13 February 2017

Decisive Advantage?

When do you resign? Losing an exchange should not be sufficient cause for resignation. But, what if you are down an exchange and your opponent is rated 300 Elo higher? What if you are down an exchange and your position is passive?

Going through the games in Branko Tadic and Goran Arsovic, Encyclopedia of Chess Miniatures (2015), I came across a game where it seemed that Black might have resigned a little early. It did seem as though White's play from the position at the end of the game was relatively straightforward and that Black was consigned to passive defense. Even so, most players would play on in such a position.

I searched for the game online and found that 2700chess.com has it. That site offered me the option of playing against the computer from the final position. Of course, I could easily set up the game on my computer and play Stockfish 7, but it was coffee time. While drinking my coffee, I like to sit in the living room with my dogs and use my iPad. The strongest chess engine setting that seemed available to me on the website was 2200--good enough that it will exploit tactical blunders or force a draw if the opportunity arises.

Komarov,Dimitri (2541) -- Bogdanov,Emil (2249) [E12]
FRA-chT N1 Drancy (3), 06.02.2005

1.d4 Nf6 2.Nf3 e6 3.c4 b6 4.a3 Bb7 5.Nc3 Be7 6.d5 0–0 7.g3 d6 8.Bg2 Re8 9.0–0 Bf8 10.b4 c6 11.Nd4 cxd5 12.cxd5 Nxd5 13.Nxd5 Bxd5 14.Nxe6 fxe6 15.Bxd5 Nd7 16.Bxa8 Qxa8 17.Bb2 Be7 18.Rc1 1-0

Black to move

After playing against the computer, my coffee was finished. I went to my computer, entered the moves into a database, and ran quick analysis with Stockfish 7 at full strength to observe what I or the weakened engine on 2700chess.com might have missed.

Stripes,J -- Stockfish (2200 strength)

18...b5 19.Qb3 Bf6 20.Rc7

Stockfish seems to prefer that I play Rc7 before Qb3. 19.Qd3 was also an option. All of these moves offer white an advantage of 2.5+, a little more than the material difference.

20...Ne5 21.Bxe5

I did not want this knight plugging the c-file.

21...Bxe5 22.Qe3 Qd5 23.Qxa7 Bb2

White to move

One improvement Stockfish 7 noted up to this point was that I might have played Rfc1 on any of several moves. Now, Black prevents bringing the second rook to the open file.


Is it beneficial to exchange queens when ahead a rook for a bishop, and with more active rooks? I thought so here.

24...Qe5 25.Re7

At first, Stockfish prefers 25.e3, but as it examines the position longer, it likes my move almost as much as its first choice.

25...Rxe7 26.Qxe7

Threatening checkmate in one.


26...h5 might be a little better.


This move drops the computer's assessment of White's advantage from near 5.0 to 3.5. Even so, it seems that I have improved White's advantage from the end of Komarov -- Bogdanov.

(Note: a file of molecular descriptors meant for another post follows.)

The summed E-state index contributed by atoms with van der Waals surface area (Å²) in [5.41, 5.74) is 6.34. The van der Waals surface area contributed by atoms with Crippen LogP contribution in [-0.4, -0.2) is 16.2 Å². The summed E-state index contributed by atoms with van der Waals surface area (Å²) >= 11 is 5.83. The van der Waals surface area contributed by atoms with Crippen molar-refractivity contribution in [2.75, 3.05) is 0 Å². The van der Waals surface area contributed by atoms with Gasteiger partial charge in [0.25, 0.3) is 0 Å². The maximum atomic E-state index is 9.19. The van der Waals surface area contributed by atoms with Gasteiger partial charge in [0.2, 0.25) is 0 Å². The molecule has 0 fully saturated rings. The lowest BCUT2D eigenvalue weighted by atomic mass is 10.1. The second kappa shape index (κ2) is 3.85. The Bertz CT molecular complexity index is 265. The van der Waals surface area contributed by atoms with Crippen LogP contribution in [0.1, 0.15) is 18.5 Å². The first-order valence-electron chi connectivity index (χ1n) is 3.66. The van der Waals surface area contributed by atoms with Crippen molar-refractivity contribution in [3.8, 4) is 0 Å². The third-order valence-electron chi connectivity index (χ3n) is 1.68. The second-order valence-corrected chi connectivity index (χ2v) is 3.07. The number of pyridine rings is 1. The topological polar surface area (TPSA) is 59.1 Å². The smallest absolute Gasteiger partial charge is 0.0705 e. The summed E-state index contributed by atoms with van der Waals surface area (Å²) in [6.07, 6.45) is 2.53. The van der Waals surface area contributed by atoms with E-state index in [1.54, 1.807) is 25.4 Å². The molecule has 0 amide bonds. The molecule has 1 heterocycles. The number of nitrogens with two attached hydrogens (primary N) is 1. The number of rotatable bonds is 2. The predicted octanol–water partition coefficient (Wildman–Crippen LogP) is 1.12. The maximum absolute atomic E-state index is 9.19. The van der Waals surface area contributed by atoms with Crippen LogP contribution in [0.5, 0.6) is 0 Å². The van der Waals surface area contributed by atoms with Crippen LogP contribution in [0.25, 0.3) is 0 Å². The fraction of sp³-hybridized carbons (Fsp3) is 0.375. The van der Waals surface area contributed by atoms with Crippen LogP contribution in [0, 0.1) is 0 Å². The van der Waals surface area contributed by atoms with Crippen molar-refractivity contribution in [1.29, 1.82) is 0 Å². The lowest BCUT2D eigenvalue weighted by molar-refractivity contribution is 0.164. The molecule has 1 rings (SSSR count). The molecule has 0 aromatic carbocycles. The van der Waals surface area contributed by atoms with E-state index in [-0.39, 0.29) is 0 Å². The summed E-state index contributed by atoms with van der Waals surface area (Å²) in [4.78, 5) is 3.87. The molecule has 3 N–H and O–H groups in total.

Stockfish likes 27.Qe8+ Kh7 28.a4.

I did not look at this variation during the game. The central Black pawns had been my focus when considering why Bogdanov resigned.

27...Qxe2 28.Qxd6 Kh7

White to move


The point of my move 27. Giving back the exchange to enter a queen ending with only a one pawn advantage would normally seem the way to convert a win into a draw.

29...Qxb2 30.Qd3+ Kh8 31.h4?!

I had originally planned 31.Qxb5 Qb1+ 32.Kg2 Qe4+ but was not prepared to play 33.f3 Qc2+ 34.Kh3. This unplayed line is Stockfish 7's preference.


White to move

My advantage has diminished to 1.27, but my confidence is now rooted in the observation that Black's queen can defend both e6 and b5 from relatively few squares.

32.Kg2 Kg8 33.Qf3 g6

Stockfish 7 sees this move as half a pawn worse than 33...g5. Was 33...g6 Black's critical error? It seems to me that I now have a third pawn for my queen to attack. How can Black defend everything?

34.Qb7 Qe2 35.Qb8+ Kg7 36.Qc7+ Kh8

White to move


37.Qf7 seems faster.

37...Kg7 38.Qe7+ Kg8 39.Qf6

Black to move


39...Qe4+ at first seems to refute my plan to convert a queen ending 40.Kh2

a) 40...Qf5 41.Qxf5 exf5 42.Kg2 should be a simple win for White
b) 40...Qc2 41.Qxe6+ Kg7 42.Kg2 increases White's advantage to two pawns and weaknesses remain in the Black position.

40.Qxg6+ Kh8 41.Qf6+ Kh7 42.Qf3 Qe5 43.Qe3 Qd6

43...Qd5+ 44.f3 Qa2+ 45.Kh3 Qa1 complicates my task.


Black to move


44...Kg7 45.Qb7+ Kf6 46.Qxb5 and now three pawns to the good for White.

45.Qf4+ Qxf4 46.gxf4

Black to move

The rest is simple.

46...Kh7 47.Kf3 Kg6 48.Ke4 Kf6 49.f3+-

Checkmate was delivered on move 69.

No comments:

Post a Comment